Sunday, August 20, 2006

The Escalation with Iran

We are now entering some weeks in which the Iranian issue very rapidly will move up on the international agenda.

Tuesday the 22nd is the first critical day.

That's when Iran has promised to give its official answer to the offer that was put on the table by the EU3 as well as the US, Russia and China before the summer.

It's a rather genereous one - but an absolute precondition for moving ahead with it is that Iran suspends its ongoing enrichment of uranium. There is an ultimatum from the UN Security Council on that issue as well, and that expires Thursday August 31st - next week.

Then, on Monday September 18th there is the meeting of the IAEA in Vienna which will assess whether Iran has fulfilled the requirements of the Security Council.

And with the UN General Assembly beginning in New York the day after, there is little doubt that the consequences of the IAEA assessment will dominate the discussions in the corridors in New York.

It's unlikely - to put it mildly - that the Lebanon war has improved the climate on the issue.

From the Washington perspective, support for Israel's strike at Hezbollah was very much seen as a strike at "the Western front" of the power of Iran.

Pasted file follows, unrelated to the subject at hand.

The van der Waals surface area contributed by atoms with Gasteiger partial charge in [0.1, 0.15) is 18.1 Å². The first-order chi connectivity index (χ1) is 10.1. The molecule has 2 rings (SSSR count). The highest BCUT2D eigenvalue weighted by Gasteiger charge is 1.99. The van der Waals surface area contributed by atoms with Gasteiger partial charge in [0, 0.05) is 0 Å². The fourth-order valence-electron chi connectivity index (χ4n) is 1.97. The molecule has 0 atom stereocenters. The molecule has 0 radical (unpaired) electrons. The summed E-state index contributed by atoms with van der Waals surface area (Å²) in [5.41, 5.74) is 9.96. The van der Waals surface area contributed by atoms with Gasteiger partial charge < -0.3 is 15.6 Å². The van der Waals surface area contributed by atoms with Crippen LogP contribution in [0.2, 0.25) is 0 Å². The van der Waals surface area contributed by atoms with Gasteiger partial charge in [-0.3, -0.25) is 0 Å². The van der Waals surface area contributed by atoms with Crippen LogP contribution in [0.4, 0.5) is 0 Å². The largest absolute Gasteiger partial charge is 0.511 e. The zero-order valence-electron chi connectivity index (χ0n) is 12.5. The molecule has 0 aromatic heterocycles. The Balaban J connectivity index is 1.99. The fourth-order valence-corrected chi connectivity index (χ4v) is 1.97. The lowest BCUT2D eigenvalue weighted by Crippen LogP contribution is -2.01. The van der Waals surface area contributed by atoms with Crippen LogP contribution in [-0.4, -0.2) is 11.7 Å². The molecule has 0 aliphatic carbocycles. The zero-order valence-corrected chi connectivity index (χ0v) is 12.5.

Some obviously saw the need to reduce the striking capabilities of that "Western front" in the light of the possibility of a coming military conflict with Iran, in which one of the risks is that Iran will answer a US strike also with using Hezbollah to attack Israel.

Rightly or wrongly - but those are the concerns.

But the problem was of course that this strike wasn't overwhelmingly succesful - although we donĀ“t know what's really behind the words, there is a serious risk that Teheran believes that it has come out rather well of that confrontation.

Indications are that Iran will continue with a policy of brinkmanship on the issue, trying to buy time and create divisions in the now rather solid international front on the issue.

My guess would be that Iran will say that it is ready to negotiate and talk about the entire package - including the suspension of enrichment. But talking about and doing are two very different things, and it is unlikely in the extreme that the US and the EU3 will be satisfied with such an approach.

Anyhow, it is most unlikely to pass the examination of the IAEA, since that will have to follow the strict wording of the Security Council resolution.

If I'm right, we will then see a further move up the ladder of escalation in the conflict with Iran.

The world is becoming an increasingly uncertain place.